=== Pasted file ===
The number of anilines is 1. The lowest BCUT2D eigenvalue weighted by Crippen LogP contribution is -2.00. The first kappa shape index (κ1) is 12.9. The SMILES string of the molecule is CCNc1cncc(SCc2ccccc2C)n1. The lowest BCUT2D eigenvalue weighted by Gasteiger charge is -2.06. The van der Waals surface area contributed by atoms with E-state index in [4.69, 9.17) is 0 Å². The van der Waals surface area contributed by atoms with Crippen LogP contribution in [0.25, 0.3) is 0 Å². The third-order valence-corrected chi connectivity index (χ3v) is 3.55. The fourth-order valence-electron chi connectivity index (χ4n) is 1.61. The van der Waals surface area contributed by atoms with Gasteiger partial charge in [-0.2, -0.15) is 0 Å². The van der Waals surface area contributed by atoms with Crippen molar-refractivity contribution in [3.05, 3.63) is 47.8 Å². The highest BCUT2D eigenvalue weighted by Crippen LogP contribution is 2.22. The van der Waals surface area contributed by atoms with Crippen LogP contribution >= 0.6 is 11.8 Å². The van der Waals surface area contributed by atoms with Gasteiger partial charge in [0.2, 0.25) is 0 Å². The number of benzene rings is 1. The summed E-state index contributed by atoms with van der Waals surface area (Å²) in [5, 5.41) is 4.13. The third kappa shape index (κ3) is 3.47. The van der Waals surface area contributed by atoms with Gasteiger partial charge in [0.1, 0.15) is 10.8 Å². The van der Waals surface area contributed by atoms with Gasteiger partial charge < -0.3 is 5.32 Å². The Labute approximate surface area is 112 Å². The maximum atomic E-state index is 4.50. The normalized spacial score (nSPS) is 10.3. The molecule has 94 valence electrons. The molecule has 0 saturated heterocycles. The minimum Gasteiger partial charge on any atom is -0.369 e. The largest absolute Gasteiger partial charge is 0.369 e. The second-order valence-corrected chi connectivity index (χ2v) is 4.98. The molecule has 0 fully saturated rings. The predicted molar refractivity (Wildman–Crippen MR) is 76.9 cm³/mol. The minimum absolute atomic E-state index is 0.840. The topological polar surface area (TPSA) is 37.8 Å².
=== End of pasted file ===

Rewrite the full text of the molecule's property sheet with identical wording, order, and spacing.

The number of anilines is 1. The lowest BCUT2D eigenvalue weighted by Crippen LogP contribution is -2.00. The first kappa shape index (κ1) is 12.9. The SMILES string of the molecule is CCNc1cncc(SCc2ccccc2C)n1. The lowest BCUT2D eigenvalue weighted by Gasteiger charge is -2.06. The van der Waals surface area contributed by atoms with E-state index in [4.69, 9.17) is 0 Å². The van der Waals surface area contributed by atoms with Crippen LogP contribution in [0.25, 0.3) is 0 Å². The third-order valence-corrected chi connectivity index (χ3v) is 3.55. The fourth-order valence-electron chi connectivity index (χ4n) is 1.61. The van der Waals surface area contributed by atoms with Gasteiger partial charge in [-0.2, -0.15) is 0 Å². The van der Waals surface area contributed by atoms with Crippen molar-refractivity contribution in [3.05, 3.63) is 47.8 Å². The highest BCUT2D eigenvalue weighted by Crippen LogP contribution is 2.22. The van der Waals surface area contributed by atoms with Crippen LogP contribution >= 0.6 is 11.8 Å². The van der Waals surface area contributed by atoms with Gasteiger partial charge in [0.2, 0.25) is 0 Å². The number of benzene rings is 1. The summed E-state index contributed by atoms with van der Waals surface area (Å²) in [5, 5.41) is 4.13. The third kappa shape index (κ3) is 3.47. The van der Waals surface area contributed by atoms with Gasteiger partial charge in [0.1, 0.15) is 10.8 Å². The van der Waals surface area contributed by atoms with Gasteiger partial charge < -0.3 is 5.32 Å². The Labute approximate surface area is 112 Å². The maximum atomic E-state index is 4.50. The normalized spacial score (nSPS) is 10.3. The molecule has 94 valence electrons. The molecule has 0 saturated heterocycles. The minimum Gasteiger partial charge on any atom is -0.369 e. The largest absolute Gasteiger partial charge is 0.369 e. The second-order valence-corrected chi connectivity index (χ2v) is 4.98. The molecule has 0 fully saturated rings. The predicted molar refractivity (Wildman–Crippen MR) is 76.9 cm³/mol. The minimum absolute atomic E-state index is 0.840. The topological polar surface area (TPSA) is 37.8 Å².